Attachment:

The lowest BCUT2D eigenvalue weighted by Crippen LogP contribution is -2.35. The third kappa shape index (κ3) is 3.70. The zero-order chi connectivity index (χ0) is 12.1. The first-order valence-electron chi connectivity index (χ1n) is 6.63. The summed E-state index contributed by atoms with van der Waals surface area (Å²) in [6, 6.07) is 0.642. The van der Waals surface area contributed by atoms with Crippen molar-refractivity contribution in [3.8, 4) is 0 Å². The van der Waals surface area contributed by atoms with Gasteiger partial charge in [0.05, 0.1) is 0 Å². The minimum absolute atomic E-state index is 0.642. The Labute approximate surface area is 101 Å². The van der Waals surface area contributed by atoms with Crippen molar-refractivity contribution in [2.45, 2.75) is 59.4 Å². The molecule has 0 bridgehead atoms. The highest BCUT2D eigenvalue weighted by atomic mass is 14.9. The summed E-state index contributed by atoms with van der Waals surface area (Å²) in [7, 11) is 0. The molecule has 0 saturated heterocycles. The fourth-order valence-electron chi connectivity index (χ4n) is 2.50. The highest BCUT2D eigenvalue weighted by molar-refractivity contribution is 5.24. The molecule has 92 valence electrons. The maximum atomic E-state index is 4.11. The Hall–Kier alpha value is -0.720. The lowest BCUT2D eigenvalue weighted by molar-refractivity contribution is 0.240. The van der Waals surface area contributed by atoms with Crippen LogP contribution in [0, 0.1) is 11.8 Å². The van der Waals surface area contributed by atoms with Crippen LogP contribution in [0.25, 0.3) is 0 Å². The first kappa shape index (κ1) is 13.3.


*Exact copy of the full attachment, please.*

The lowest BCUT2D eigenvalue weighted by Crippen LogP contribution is -2.35. The third kappa shape index (κ3) is 3.70. The zero-order chi connectivity index (χ0) is 12.1. The first-order valence-electron chi connectivity index (χ1n) is 6.63. The summed E-state index contributed by atoms with van der Waals surface area (Å²) in [6, 6.07) is 0.642. The van der Waals surface area contributed by atoms with Crippen molar-refractivity contribution in [3.8, 4) is 0 Å². The van der Waals surface area contributed by atoms with Gasteiger partial charge in [0.05, 0.1) is 0 Å². The minimum absolute atomic E-state index is 0.642. The Labute approximate surface area is 101 Å². The van der Waals surface area contributed by atoms with Crippen molar-refractivity contribution in [2.45, 2.75) is 59.4 Å². The molecule has 0 bridgehead atoms. The highest BCUT2D eigenvalue weighted by atomic mass is 14.9. The summed E-state index contributed by atoms with van der Waals surface area (Å²) in [7, 11) is 0. The molecule has 0 saturated heterocycles. The fourth-order valence-electron chi connectivity index (χ4n) is 2.50. The highest BCUT2D eigenvalue weighted by molar-refractivity contribution is 5.24. The molecule has 92 valence electrons. The maximum atomic E-state index is 4.11. The Hall–Kier alpha value is -0.720. The lowest BCUT2D eigenvalue weighted by molar-refractivity contribution is 0.240. The van der Waals surface area contributed by atoms with Crippen LogP contribution in [0, 0.1) is 11.8 Å². The van der Waals surface area contributed by atoms with Crippen LogP contribution in [0.25, 0.3) is 0 Å². The first kappa shape index (κ1) is 13.3.